Summer’s here — both the season here in North America, and our new young adult e-novel, Pirate Summer.
Pirate Summer is the story of Josey Ryan, who has one option to save her brother: travel two hundred years into the past with a boy she can’t trust.
Pirate Summer is currently available on Amazon as an ebook, and we’re hard at work on getting the print version out. We’ll also update our site so you can order directly from us in the future.
We hope you enjoy reading Josey’s story as much as we enjoyed writing it.
“The Morgan pirate treasure.” Gran switched off the radio and launched into the story.
I stared out the windshield, pretending not to listen.
The basic tale hadn’t changed since the first time I’d heard it, though Gran had added a few embellishments. I wondered who she’d been practicing on, then remembered she was on call as a substitute teacher for the Sea Cove school system. Thanks to her, generations of Sea Cove residents knew the legend of Alastair Morgan, a pirate who’d haunted the Florida coast during the early 1800s.
Andy jiggled on the seat. He had a vivid imagination, a by-product of his oversize I.Q., and he was caught up in the midst of the hurricane Gran was describing. The huge storm had blown the Morgan pirate ship off course and into Sea Cove.
“Alastair Morgan was familiar with Sea Cove,” Gran said. “He sought refuge in the harbor. When the skies lightened, the rain slowed. He rowed to shore with his son, some of his crew and seven trunks of gold and jewels. They had buried the treasure and were rowing back to their ship when the storm started again.”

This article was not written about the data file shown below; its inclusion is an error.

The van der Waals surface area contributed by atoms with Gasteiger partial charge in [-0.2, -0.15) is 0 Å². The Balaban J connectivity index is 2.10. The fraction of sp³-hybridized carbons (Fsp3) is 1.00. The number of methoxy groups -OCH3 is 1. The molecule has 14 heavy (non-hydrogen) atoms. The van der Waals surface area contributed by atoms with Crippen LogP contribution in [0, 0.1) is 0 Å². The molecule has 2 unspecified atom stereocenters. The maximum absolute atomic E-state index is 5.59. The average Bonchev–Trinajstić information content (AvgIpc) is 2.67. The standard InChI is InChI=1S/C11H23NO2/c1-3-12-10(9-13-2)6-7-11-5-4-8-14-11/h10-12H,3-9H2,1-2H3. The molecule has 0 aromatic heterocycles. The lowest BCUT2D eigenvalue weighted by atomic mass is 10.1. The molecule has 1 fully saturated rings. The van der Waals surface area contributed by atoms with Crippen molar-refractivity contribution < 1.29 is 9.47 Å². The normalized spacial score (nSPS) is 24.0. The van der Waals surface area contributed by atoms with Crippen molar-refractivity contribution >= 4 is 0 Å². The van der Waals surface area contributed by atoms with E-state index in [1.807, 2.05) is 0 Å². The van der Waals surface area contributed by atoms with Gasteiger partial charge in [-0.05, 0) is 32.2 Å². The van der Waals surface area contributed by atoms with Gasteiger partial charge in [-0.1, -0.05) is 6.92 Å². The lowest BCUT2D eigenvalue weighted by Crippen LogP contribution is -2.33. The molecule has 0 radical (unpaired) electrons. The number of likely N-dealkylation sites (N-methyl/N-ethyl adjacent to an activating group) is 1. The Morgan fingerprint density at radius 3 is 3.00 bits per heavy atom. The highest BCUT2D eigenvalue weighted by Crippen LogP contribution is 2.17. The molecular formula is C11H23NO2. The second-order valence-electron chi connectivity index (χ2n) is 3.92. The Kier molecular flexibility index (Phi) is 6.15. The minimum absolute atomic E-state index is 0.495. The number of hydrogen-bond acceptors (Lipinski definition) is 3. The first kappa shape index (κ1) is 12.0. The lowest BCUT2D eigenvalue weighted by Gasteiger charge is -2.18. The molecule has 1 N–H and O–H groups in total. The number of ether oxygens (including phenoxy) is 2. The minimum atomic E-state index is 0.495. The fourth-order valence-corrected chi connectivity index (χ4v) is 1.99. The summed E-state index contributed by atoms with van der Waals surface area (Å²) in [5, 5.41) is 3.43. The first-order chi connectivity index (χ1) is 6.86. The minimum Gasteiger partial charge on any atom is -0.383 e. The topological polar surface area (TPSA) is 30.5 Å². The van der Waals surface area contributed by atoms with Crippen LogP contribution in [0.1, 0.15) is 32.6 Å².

“Didn’t he realize the calm was only the eye of the hurricane?” Andy asked.
“Good question, and no, he didn’t. He was surprised when the winds and rain picked up, only from the opposite direction.”
“Silly of him. He should have known. Being a sailor and all.”
Gran met my gaze over Andy’s head. Her lips twitched.
I grinned, forgetting for a moment how annoyed I was. By the time I remembered, Gran had looked away, out the front windshield.
She gasped. “Brake, Josey!”
I jerked my head around. I’d only been distracted for a second—exactly enough time for the truck to drift to the right side of the road. A skinny teenage boy walked there, his back to us.
“We’re going to hit him!” Andy shouted.
I leaned on the horn, smashed the brake, and yanked the wheel to the left. The tires screeched. The seatbelt dug into my hips. Andy shouted again as an invisible force shoved him back, then forward. Gran shot out her arm to hold him in place.
In front of us, the boy whirled. He yelled and raised his palms toward us as if he could ward off the truck with his bare hands. At the last moment, he flung himself onto the dirty sand beyond the edge of the black pavement.
I lost sight of him as the pickup jolted to a shuddering, shaking stop, sideways across the highway.
Also by HL Carpenter:
The SkyHorse. Fourteen year old Tovi thinks finding a flying horse is fabulous luck–until a mysterious stranger says finders aren’t always keepers.
Dream Stealer. Is stealing a dream better than losing your own?